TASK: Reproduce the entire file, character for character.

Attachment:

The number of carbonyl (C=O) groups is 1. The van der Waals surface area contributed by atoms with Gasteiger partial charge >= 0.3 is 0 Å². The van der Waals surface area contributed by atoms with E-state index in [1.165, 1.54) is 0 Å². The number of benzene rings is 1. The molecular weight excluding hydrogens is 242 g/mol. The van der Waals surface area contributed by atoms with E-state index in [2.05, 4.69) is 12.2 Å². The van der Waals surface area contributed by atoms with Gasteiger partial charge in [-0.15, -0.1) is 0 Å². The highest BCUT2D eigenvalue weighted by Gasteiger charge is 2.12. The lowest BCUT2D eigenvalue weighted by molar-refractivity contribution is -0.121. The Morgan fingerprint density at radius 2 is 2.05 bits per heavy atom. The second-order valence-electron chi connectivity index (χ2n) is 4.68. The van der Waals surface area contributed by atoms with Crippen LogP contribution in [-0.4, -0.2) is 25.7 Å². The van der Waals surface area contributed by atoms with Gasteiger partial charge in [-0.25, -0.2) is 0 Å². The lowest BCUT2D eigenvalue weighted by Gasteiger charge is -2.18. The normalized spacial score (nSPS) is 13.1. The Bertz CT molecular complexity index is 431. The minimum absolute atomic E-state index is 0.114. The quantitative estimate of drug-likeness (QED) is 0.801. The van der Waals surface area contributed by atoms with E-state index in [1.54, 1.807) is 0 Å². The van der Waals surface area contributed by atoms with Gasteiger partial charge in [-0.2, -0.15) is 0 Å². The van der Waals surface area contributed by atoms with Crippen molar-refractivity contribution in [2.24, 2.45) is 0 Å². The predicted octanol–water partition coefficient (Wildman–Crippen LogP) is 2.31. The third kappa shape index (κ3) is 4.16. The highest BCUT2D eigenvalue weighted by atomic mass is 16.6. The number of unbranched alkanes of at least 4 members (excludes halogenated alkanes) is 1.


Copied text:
The number of carbonyl (C=O) groups is 1. The van der Waals surface area contributed by atoms with Gasteiger partial charge >= 0.3 is 0 Å². The van der Waals surface area contributed by atoms with E-state index in [1.165, 1.54) is 0 Å². The number of benzene rings is 1. The molecular weight excluding hydrogens is 242 g/mol. The van der Waals surface area contributed by atoms with E-state index in [2.05, 4.69) is 12.2 Å². The van der Waals surface area contributed by atoms with Gasteiger partial charge in [-0.15, -0.1) is 0 Å². The highest BCUT2D eigenvalue weighted by Gasteiger charge is 2.12. The lowest BCUT2D eigenvalue weighted by molar-refractivity contribution is -0.121. The Morgan fingerprint density at radius 2 is 2.05 bits per heavy atom. The second-order valence-electron chi connectivity index (χ2n) is 4.68. The van der Waals surface area contributed by atoms with Crippen LogP contribution in [-0.4, -0.2) is 25.7 Å². The van der Waals surface area contributed by atoms with Gasteiger partial charge in [-0.25, -0.2) is 0 Å². The lowest BCUT2D eigenvalue weighted by Gasteiger charge is -2.18. The normalized spacial score (nSPS) is 13.1. The Bertz CT molecular complexity index is 431. The minimum absolute atomic E-state index is 0.114. The quantitative estimate of drug-likeness (QED) is 0.801. The van der Waals surface area contributed by atoms with E-state index in [1.54, 1.807) is 0 Å². The van der Waals surface area contributed by atoms with Gasteiger partial charge in [-0.2, -0.15) is 0 Å². The van der Waals surface area contributed by atoms with Crippen molar-refractivity contribution in [2.24, 2.45) is 0 Å². The predicted octanol–water partition coefficient (Wildman–Crippen LogP) is 2.31. The third kappa shape index (κ3) is 4.16. The highest BCUT2D eigenvalue weighted by atomic mass is 16.6. The number of unbranched alkanes of at least 4 members (excludes halogenated alkanes) is 1.